‘Seize the day’ people: Kids of war revisit UST
MANILA, Philippines—They are called “Batch ’45” of the University of Santo Tomas (UST)—not for hurdling any course at the country’s oldest university but for surviving the war years inside the Manila campus when it was turned into an internment camp by the Japanese army.
Twelve foreign nationals who were still children when World War II broke out returned to UST on Tuesday to retrace and share their experiences from 1942-45, in one of the activities marking the 70th anniversary of the Liberation of Manila.
The former internees, along with family members, came as a group called the Bay Area Civilian Ex-Prisoners of War (Bacepow). Among them was George Baker, who was only 10 when he and his family were detained at UST.
In hindsight, he said, UST was unlike other POW camps in Europe and in other parts of Asia since it was initially run by Japanese civilians who allowed the internees some measure of freedom inside the camp.
“For the children, they can wander around without being afraid of anything. So long as we obeyed the Japanese, we were fine,” said Baker, a Briton who immigrated to Canada a few years after the war.
For the adults, they survived the first two years of internment by helping each other in what Filipinos now call the “bayanihan” spirit. The Japanese allowed them to form committees taking care of their daily needs, keeping the peace and even providing some forms of entertainment.
“It was very well regulated. It was a cooperative enterprise where everybody did what they were supposed to do and made things pleasant for everybody—until we were starved,” he said.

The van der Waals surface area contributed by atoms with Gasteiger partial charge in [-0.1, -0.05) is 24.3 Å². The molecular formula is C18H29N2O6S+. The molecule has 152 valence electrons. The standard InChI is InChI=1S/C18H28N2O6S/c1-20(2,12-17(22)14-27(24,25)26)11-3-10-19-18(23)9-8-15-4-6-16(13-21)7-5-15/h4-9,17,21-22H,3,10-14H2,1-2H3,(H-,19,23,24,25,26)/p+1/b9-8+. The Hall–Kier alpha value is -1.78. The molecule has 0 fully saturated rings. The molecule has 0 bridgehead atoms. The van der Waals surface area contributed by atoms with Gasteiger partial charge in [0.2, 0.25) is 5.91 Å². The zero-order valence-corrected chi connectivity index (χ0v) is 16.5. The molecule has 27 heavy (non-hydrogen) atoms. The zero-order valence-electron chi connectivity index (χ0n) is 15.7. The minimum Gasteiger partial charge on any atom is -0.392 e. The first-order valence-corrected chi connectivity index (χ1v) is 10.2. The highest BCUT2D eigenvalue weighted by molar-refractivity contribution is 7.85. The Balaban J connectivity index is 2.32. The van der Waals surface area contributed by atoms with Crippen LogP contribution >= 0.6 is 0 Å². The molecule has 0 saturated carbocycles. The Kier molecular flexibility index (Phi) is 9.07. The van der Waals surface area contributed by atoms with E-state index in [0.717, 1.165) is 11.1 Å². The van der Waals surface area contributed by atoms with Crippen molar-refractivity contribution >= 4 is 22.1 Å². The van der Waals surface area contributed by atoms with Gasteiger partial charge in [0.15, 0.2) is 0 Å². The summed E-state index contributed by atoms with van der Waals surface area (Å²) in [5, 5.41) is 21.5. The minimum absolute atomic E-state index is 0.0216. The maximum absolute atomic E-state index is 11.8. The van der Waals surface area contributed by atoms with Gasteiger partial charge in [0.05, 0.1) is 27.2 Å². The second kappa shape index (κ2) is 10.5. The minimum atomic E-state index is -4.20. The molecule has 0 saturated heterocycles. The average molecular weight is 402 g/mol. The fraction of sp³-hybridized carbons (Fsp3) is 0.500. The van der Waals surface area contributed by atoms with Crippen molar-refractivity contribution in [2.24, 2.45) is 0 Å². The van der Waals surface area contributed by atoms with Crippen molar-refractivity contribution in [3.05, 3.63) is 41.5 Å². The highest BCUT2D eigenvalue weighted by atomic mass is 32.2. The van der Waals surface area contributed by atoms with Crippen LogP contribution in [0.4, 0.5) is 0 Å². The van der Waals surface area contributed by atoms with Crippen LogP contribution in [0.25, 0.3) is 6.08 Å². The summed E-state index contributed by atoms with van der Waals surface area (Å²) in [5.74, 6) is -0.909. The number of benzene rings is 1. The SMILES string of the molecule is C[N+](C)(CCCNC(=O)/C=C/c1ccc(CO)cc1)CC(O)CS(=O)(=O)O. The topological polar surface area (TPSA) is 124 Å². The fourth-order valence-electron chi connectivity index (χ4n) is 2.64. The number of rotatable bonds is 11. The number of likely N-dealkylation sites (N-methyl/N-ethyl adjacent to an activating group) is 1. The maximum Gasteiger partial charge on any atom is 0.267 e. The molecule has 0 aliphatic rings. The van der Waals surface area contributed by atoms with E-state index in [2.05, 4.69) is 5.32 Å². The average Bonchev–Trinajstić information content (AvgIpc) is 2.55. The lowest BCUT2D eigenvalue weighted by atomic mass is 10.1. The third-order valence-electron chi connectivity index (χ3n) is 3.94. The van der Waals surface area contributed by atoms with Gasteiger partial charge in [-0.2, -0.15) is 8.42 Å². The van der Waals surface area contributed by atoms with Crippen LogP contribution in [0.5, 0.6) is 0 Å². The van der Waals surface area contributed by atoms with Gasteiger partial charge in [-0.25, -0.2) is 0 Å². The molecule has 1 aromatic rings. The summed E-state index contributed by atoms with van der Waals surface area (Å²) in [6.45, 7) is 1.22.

For conditions changed drastically in 1944, when Japanese military officials took over, Baker recalled. The organizations set up by the internees were dissolved and food rations were tightened, causing more deaths due to malnutrition.
After a talk with UST students, Baker led fellow former internees in a tour around the UST main building, describing how it looked during the war and telling more stories about life inside the camp.
Mary Beth Klee, whose mother, Leonore Iserson, was also detained at UST as a teenager, said the internees kept despair at bay by not giving up hope that their American liberators were coming.
“The will to live and survive was so strong. They found meaning to endure, survive and triumph,” said Klee, who is writing a book based on the stories told by her mother.
The “Santo Tomas Internment Camp” was finally reclaimed by American forces on the night of Feb. 3, 1945—a most memorable moment for the internees.
“It was an exciting time. After American tanks rammed through UST’s fences, there was joy all around. I specifically remember one of my older brothers bringing us the food, rice, and tobacco he got from the looted Japanese barracks. We were surprised that there was that much supplies around,” Baker recalled.
Iserson even “dressed up” for the jubilation that followed that night and on the succeeding days, Klee said. “There was a joyous atmosphere all around that night they were liberated.”
After the war, Baker went on to become one of the engineers who would build Canada’s first telecommunication satellite.
Iserson, meanwhile, excelled in her studies back in the US and led a long career as a librarian. She died in 1996 at age 67.
“My mom and her friends that I have met, they’re real ‘seize the day’ people. This experience of being interned here made them feel like every moment of your life is precious and if you have the opportunity to be free, make something of your life and take it,” Klee said.
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